Northern Irish Greens 2011 – Election Review
Less than a week after the Assembly elections in May, new Green MLA Steven Agnew was standing in the chamber making his maiden speech. Despite the sudden shift from count centre to Assembly floor, this soon gave way to a long summer recess which will end next week.
I’ve already written here about the election and its immediate aftermath, but distance provides me with some clarity of thoughts, far away from the sore feet, nervous energy and simultaneously getting soaked and sunburnt in bizarre Northern Irish weather.
In terms of the campaign’s message, the simple slogan of ‘Good for people, good for the economy, good for the environment’ was a winner in my book. It evokes the central, holistic aim of Green Politics in plain language, without losing the message in translation into the oft-technical speak of sustainable development. It was accessible, user-friendly and emphasised clearly that there’s a missing pillar in Stormont policy-making that can make everyone’s lives better, and is probably best summed up by our best party political broadcast yet.
On one hand, the May results saw the Greens being badly squeezed. From a province-wide vote share of 1.7% in 2007, we shrank back to 0.9% in 2011 (Though it has to be noted that we stood in about half the seats). Places where we had expected to be competitive for Council seats disappointed us. Vote counts in places such as East Belfast – where I confidently predicted that we’d exponentially increase our vote – were underwhelming. Distinguished Green academic and community activist, Dr John Barry, narrowly missed out on a council seat in Holywood by two and a half votes. And this, despite excellent candidates and our first election fought with full-time staff, gives you an idea of how much we were swimming against the tide.
That said, coming out of the election with exactly what we had before – one MLA and three councillors – was no mean feat, and we should be happy that despite an Alliance surge (partly caused by a collapse in the Ulster Unionist vote), we retained what we have. Most crucially of all, it should be noted that all previous elected Greens in Northern Ireland had been popular independents or defectors from other parties.
Thus, this was the first election in Northern Ireland where Greens were elected in their own right – Greens elected as Greens – and the significance of that has been understated. We’ve proved we’re not a flash in the pan. We’re a stronger party now despite a battering and a nail-biting count that saw us crawl to victory in North Down by a mere 99 votes (It’s been pointed out to me since that Alliance’s Stephen Farry had an undistributed surplus of around 40 votes, meaning it could have been even closer).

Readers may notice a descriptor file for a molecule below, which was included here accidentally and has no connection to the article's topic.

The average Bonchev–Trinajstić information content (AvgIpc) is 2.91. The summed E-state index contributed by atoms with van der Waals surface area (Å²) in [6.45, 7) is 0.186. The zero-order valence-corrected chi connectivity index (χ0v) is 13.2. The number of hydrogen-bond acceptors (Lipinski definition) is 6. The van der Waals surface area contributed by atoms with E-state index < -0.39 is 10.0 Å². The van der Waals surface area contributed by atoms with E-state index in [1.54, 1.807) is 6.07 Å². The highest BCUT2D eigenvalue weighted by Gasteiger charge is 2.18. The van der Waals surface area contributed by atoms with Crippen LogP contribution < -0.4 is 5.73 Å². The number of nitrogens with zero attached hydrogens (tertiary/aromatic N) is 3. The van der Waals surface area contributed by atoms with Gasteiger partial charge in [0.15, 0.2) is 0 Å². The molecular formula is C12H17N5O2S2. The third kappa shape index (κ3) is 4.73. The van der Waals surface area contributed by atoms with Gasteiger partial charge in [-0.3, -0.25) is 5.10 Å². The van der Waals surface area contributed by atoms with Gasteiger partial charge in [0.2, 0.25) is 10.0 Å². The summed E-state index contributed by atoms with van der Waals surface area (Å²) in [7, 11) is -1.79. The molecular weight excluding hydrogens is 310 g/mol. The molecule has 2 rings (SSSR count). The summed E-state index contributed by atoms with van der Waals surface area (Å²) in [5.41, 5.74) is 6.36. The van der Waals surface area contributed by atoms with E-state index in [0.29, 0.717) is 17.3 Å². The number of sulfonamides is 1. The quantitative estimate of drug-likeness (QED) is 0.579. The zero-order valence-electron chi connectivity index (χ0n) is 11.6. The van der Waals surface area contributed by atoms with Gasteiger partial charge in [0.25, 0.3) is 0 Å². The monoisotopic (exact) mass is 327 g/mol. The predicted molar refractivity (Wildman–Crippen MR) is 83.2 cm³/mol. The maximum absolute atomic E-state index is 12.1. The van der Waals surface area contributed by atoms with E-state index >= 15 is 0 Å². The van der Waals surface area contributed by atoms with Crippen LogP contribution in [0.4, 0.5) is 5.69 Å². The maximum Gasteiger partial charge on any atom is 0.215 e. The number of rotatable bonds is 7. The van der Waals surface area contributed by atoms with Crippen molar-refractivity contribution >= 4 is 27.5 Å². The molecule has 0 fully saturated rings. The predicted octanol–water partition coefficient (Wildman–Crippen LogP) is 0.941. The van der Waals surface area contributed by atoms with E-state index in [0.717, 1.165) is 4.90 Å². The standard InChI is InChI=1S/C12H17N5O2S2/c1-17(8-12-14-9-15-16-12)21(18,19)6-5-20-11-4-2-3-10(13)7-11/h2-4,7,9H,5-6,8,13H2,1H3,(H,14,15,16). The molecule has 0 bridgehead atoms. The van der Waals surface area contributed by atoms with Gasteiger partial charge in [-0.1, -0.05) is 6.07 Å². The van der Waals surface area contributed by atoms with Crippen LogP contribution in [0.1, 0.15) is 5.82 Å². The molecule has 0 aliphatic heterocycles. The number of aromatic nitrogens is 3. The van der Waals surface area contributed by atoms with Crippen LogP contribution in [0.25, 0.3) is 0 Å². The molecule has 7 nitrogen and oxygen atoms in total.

But in North Down at least, there’s no way it’ll be anywhere near as close next time. The personality of Agnew is quite unlike any other MLA I’ve ever encountered. He has universal rapport. People rush to talk to him, even hug him, at the doorsteps. Young people – and especially those who will come of age by the time of the next Assembly election – seem to especially admire him. I recall notorious radio presenter Stephen Nolan (imagine the doggedness and rudeness of Paxman, minus the sharpness) wandering aloud to a co-host after a robust interview, ‘Is Steven Agnew too nice a guy for politics?’ The benefit of having a well-recognised, articulate leader is obvious. Having our party leader in the Assembly is a benefit we didn’t have before that we can now enjoy.
There’s plenty of issues for the Greens to concentrate on in this Assembly; the ongoing higher education funding debacle, the impending threat of Northern Ireland being turned into a tax haven despite zero evidence that it’ll create a single job, and the ongoing cuts to public services and the challenge of trying to create a sustainable and equal society. We’re still tiny, but punching way above our weight.
The challenge for us now is to build bigger, well-organised local groups in time for the next set of Assembly elections in 2014. There’s many challenges, including the frustrating ‘Alliance reflex’; the tendency of large amounts of people who consider themselves progressive and non-sectarian to vote for Alliance despite not realising that as a party filled with former Tories, with opponents of social housing, with opponents of civil partnerships, and therefore aren’t quite as progressive as they claim. There’s some evidence that this is changing slowly however, and it’s up to the Greens to communicate a real progressive message better to combat this.
My own constituency group in South Belfast – whose membership, once upon a time, numbered just me – has gone from strength to strength and is having its 4-year-plan development plan meeting this week.
The landscape here is changing fairly fast, and I can imagine us being competitive in many more places than we are currently in four years time.